The previous article discussed the differences in the TOS USS Enterprise studio model from 1st pilot to production. Part 2 will cover some of the problem areas of the 1/1000 TOS USS Enterprise from Polar Lights.
TOS USS Enterprise from Polar Lights. Overall it’s a pretty solid model kit. The parts are clean and have little to no flash. I did find the larger deflector dish tended to be out of round a bit. Some sandpaper and a bit of patience can clean that right up. The only area that tends to need a lot of attention is the pylons and the Bussards and nacelle end caps. These items will be the primary focus of this article. NACELLE PYLONS
Remove ALL the alignment pins/pegs! The ones at the top of the pylons (where the Nacelles mate) interfere with the fit and you’ll go out of your mind trying to get the Nacelles to align properly.
You’ll also want to remove the alignment tabs at the base of the Pylon assembly. This will give you a bit of freedom in the assembly. Without the tabs, you can assemble the secondary hull and make sure all the seams are closed, then slide in the pylon assembly afterward.
Also, it doesn’t hurt to file down the underside of the pylon assembly. It sits a bit high in the hull and removing some material now will save you a bunch of time and putty later. Once the pylon halves are assembled you’re left with a pretty large seam. This is where removing the alignment tabs really pays off. It’s way easier to fill and sand this joint without the assembly attached to the hull. At this point, you can go ahead and start the Nacelle installation process. I’d recommend doing this before sanding as you’ll need to do a little touch up where the Nacelles mate to the pylons…where you’ll need to make some further modifications.
The first thing you’ll want todoit trim back (but don’t remove) the tabs that go into the slots on the nacelles. I’d suggest cutting a bit off and then test fitting, then repeat as necessary. Once you’ve trimmed the tabs you’ll also need to widen the slots on the nacelles. There’s very little material between the slot and the seam between the nacelle halves. If you don’t widen the slot you’ll break open the slot, then you’ll have todo more filling and sanding. Personally, I prefer tokeepmy filing and sanding to a minimum. Next, you’ll need to deviate from the instructions. In them you’re directed to build the Nacelles then attach them to the Pylons. Having down three of this in one sitting I can tell you the attaching the inner nacelle halves to the pylons first is the way togo.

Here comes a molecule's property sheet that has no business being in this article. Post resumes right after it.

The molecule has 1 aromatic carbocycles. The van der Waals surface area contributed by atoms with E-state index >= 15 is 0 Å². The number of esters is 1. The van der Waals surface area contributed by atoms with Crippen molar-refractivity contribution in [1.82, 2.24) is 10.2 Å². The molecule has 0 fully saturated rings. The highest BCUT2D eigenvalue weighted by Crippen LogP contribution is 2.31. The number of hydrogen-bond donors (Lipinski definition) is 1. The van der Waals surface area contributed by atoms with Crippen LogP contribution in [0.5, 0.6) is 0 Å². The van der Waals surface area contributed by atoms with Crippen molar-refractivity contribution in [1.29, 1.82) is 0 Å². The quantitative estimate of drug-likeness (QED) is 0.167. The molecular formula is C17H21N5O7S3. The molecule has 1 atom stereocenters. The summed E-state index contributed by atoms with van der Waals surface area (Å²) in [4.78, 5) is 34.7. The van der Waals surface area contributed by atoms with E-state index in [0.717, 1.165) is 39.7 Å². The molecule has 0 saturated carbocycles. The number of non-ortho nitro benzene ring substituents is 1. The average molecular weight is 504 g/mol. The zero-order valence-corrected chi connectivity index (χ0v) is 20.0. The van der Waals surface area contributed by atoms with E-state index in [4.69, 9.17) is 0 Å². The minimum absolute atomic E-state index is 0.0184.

This will give you the opportunity to see if there are any fit and/or alignment issues and take corrective action, should any be required.
Before you permanently close up the nacelles do one more test fit to make sure enough material has been removed from the pylon tabs.
If you’re happy with the fit and there’s no gaps, close em’up and add filler where required.
Remove the alignment tabs! That’s all you need to do for the 1st and 2nd pilot versions. The production version requires a bit more work, but nothing overly complicated. As previously mentioned, remove the alignment tabs. Once they’re cut off you’ll need to use a hobby knife to remove excess material where the alignment tabs were molded into the part.
Once that is completed, you’ll need to remove alignment pins from inside the rear of the Nacelle.
Remove the alignment tabs, they prevent the caps from lining up properly with the etched lines in the Nacelles.
Be sure to mask the connecting tabs where the neck meets the saucer. If there’s any paint on it, it won’t clip in properly. The tolerance is so tight!
The rest of the model goes together (pretty much) trouble free. Follow these tips and you’ll save yourself some headache during the assembly process.